"Beasts of England" is the song that Old Major teaches to the other animals in George Orwell’s Animal Farm. He claims that his parents sang it to him when he was young, although they only remembered the first three words. The song is instrumental in firing up the other animals in their pursuit of rebellion and freedom from humans. Like other parts of Old Major's philosophy, the song contains anti-human, pro-animal sentiment, and shows the strong collectivist slant that the animals initially adopt in the Laws of Animalism. Old Major gives the song a history, saying that he believes the same song was "...sung by the animals of long ago and... lost to memory for generations." The song is uniquely effective in promoting rebellion because it is easy to remember and sing collectively. The animals adopt it as their anthem and it remains part of their philosophy for a long time. Eventually, Napoleon bans the song because it promotes rebellion against exactly the sort of dictatorship that he creates for his own power.

It is what unites the animals in the beginning of the book. It is a symbol of change for the animals. “Bright will shine the fields of England, purer shall its waters be, sweeter yet shall blow breezes on the day that sets us free.”  The song is both a battle cry for the rebellion on Manor Farm and an anthem that helps the animals keep the spirit of the rebellion alive in their hearts. The animals are singing a song of freedom, the animals are expecting their desire to leave the dictatorship of Mr. Jones and start a democracy. The fact that the animals sing the song after the battle of cowshed is an example of how it is a symbol of freedom because they are finally free from human rule. The animals can now rule for themselves.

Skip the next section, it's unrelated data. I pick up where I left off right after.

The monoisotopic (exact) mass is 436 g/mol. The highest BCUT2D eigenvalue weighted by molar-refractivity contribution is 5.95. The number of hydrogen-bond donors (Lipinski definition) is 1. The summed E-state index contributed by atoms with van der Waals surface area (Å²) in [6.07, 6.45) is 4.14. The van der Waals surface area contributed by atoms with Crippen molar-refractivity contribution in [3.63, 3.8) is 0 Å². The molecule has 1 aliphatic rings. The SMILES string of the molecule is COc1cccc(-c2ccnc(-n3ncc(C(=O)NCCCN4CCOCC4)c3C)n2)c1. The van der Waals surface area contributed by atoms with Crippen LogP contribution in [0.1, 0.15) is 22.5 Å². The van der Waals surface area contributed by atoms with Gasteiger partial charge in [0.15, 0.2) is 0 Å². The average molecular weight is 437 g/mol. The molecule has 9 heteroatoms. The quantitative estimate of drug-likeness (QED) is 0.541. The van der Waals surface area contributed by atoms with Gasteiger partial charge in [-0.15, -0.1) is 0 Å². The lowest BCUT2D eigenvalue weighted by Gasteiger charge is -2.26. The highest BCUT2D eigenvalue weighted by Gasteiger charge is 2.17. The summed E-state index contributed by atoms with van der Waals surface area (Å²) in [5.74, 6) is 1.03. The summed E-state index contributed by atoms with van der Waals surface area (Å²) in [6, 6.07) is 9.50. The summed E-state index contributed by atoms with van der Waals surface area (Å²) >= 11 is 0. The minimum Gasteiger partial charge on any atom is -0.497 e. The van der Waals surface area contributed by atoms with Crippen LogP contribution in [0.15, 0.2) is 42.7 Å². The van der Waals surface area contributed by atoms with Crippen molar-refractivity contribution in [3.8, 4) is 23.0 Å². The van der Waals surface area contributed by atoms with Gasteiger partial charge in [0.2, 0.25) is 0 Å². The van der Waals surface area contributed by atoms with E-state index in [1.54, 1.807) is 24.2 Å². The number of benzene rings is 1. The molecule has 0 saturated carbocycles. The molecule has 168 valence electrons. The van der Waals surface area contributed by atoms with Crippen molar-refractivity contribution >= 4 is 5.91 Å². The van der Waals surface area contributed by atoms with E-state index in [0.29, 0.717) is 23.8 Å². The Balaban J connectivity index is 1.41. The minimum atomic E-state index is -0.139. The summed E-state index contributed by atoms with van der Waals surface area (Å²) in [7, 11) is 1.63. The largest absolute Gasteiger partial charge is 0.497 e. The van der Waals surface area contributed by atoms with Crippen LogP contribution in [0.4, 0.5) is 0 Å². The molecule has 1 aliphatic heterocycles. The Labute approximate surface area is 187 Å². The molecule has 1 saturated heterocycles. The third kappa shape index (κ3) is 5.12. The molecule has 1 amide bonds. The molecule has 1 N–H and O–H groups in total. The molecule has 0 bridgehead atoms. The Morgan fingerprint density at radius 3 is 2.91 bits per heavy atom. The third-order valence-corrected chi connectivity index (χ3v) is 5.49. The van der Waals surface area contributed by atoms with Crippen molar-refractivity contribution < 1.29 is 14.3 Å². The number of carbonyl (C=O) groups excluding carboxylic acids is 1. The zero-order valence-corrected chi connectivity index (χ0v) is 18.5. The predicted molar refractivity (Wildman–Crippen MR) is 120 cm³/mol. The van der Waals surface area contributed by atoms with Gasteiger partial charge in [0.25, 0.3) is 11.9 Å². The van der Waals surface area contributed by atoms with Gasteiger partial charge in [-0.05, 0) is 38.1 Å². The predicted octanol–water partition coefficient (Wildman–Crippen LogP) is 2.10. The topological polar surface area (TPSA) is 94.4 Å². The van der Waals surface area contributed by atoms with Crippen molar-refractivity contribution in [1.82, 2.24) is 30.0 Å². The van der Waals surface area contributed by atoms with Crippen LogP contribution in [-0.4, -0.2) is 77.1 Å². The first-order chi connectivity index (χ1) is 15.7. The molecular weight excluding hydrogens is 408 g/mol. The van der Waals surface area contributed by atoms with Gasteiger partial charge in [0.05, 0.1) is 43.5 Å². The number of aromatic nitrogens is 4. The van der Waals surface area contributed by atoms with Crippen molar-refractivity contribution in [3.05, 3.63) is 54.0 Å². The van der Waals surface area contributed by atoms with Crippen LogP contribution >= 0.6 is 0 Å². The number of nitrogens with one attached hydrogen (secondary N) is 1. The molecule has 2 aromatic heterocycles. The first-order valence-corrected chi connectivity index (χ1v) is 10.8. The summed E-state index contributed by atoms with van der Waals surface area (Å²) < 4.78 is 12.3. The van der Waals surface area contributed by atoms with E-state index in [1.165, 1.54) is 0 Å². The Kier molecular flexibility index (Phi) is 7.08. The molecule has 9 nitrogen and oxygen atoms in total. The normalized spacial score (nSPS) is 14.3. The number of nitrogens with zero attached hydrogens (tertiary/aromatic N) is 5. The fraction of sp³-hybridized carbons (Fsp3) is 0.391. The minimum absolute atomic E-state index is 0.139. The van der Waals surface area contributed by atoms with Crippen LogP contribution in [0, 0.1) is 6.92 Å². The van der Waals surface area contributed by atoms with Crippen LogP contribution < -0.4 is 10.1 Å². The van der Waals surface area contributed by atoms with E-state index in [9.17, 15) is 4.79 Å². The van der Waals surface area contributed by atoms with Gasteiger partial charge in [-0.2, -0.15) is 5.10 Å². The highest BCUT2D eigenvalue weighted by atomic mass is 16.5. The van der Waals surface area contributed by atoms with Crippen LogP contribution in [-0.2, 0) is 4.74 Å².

After "Beasts of England" has been used to express criticism of the direction of Animal Farm, Napoleon tries to supplant the song, arguing that such an anthem is antiquated and no longer needed after the rebellion has been completed. The anthem is first replaced by the short "Animal Farm!" and later by "Comrade Napoleon", while "Beasts of England" is eventually outlawed. The phasing out of "Beasts of England" as the anthem of Animal Farm corresponds to the Soviet Union's 1944 replacement of The Internationale with the National Anthem of the Soviet Union.

"Beasts of England” serves to create enthusiasm and unity, and its banning represents the loss of hope for a better life. That the animals continue to sing "Beasts of England" after it is banned is a testimony to the power of the memory of Old Major.

Last modified: Saturday, 28 April 2018, 1:50 AM